Higher Emergency Department Utilization—Good or Bad?

Gary Li

Gary Li , MD

Regional Director

Published June 04, 2013

Recently in this blog I discussed the increasing resource utilization in the ED. I made the point that, as individuals, we need to include the value, risks, benefits, and costs of all tests, treatments, and interventions. At the organizational level, we should narrow practice variation to where it is supported by evidence and collaborate throughout the care continuum to avoid inappropriate utilization (whatever our relationships to other physician groups or organizations). I noted that, with changing payment structures and incentives/penalties, if we as physicians and physician organizations do not take the lead in these matters, we will either be left behind or be subject to rules created by others, or both.

Interestingly, there are other forces that are conspiring to increase ED utilization and length of stay (LOS). Perhaps counter-intuitively, I do not consider this all bad—in fact, I believe it actually demonstrates the value of EDs and emergency medicine physicians in the changing acute care paradigm. And it is in no way mutually exclusive to providing appropriate utilization and care for specific patients, which we should always do.

The opposing trends that are driving higher ED utilization include older and sicker patients, mandates to decrease admissions, and primary care providers (PCPs) who focus more on health maintenance rather than acute care. We in the ED are seeing more complex patients, and what is considered appropriate care in the ED has expanded. For example, recent studies (e.g. RAND Corp, The Evolving Role of Emergency Departments in the United States) confirm that PCPs are increasingly referring acutely ill or injured patients to the ED for expedient evaluation and management.

My physician group is rightly focused on decreasing ED LOS for admissions and discharges. Clearly, improving the efficiency of operations and searching for innovative “game changing” solutions is imperative. However, the ability to impact these metrics by improving efficiency is limited by the changing ED patient mix. In the short term, I do believe that there is slack in the system and that we will be successful in reaching our metric goals. Longer-term, however, we may well see increases in ED LOS despite our best efforts. We need to be cognizant of this possibility and not necessarily consider it a failure.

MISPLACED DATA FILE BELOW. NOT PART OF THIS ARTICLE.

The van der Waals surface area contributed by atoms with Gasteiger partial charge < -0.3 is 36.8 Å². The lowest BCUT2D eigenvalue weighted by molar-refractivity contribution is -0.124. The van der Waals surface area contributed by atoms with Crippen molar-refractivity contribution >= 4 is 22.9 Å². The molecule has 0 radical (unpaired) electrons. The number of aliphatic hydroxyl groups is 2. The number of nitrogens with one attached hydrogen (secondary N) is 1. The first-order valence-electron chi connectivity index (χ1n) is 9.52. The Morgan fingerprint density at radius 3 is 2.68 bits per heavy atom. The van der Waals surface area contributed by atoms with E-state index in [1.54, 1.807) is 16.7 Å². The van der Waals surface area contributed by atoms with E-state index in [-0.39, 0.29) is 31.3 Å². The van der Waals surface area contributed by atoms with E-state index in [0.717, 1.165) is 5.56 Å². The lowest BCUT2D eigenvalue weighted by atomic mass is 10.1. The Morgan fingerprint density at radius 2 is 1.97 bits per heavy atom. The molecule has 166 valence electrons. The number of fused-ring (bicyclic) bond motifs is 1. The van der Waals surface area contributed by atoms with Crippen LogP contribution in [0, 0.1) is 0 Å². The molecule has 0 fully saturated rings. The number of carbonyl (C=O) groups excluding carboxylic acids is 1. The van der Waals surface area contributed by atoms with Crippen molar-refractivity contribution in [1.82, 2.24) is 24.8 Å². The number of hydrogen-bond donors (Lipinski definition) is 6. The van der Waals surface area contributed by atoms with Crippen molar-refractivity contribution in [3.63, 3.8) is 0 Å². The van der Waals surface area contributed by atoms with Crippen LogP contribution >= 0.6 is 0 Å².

ED physicians may need to evolve their concept of appropriate ED care. For the reasons listed above, we will very likely be providing more care rather than less in the ED. For example, admissions that would have been a “slam dunk” in the past are likely to require extensive ED workups and treatments and to result in an outpatient disposition. Lee, et al in Annals of EM recently calculated that emergency care may come to represent 5-6% of the nation’s health care expenditures, rather than the traditionally quoted 2%.

Increased utilization of the ED, however, may not be a bad thing. In fact, I think it simply validates the importance of the field. The ED, with the 24x7 availability of physician and nursing expertise and the diagnostic and therapeutic resources with underlying fixed costs, is actually the ideal place in the healthcare system to care for patients who legitimately need it. While a child with otitis media may best be treated in an outpatient facility, the older, sicker, more complex patient belongs in a well-equipped ED. However, a growing influx of these patients into the ED means that emergency physicians will ultimately need more help and collaboration from consultants and case management.

We must recognize these trends in our healthcare system and the potential impact upon our emergency departments. I see this as a great opportunity for EM. The push to reduce ED use makes sense only when it refers to reduction of unnecessary use. There are people who do need the resources of the ED, and with the aging Boomers generation, the number will increase. Emergency departments are integral to the entire healthcare system and provide an essential, expanding, and cost-effective service for patients. If we recognize and adapt to these changes in demand and compensation, as well as to advances in treatment, organization, and technology, we will only become more valuable in the future.

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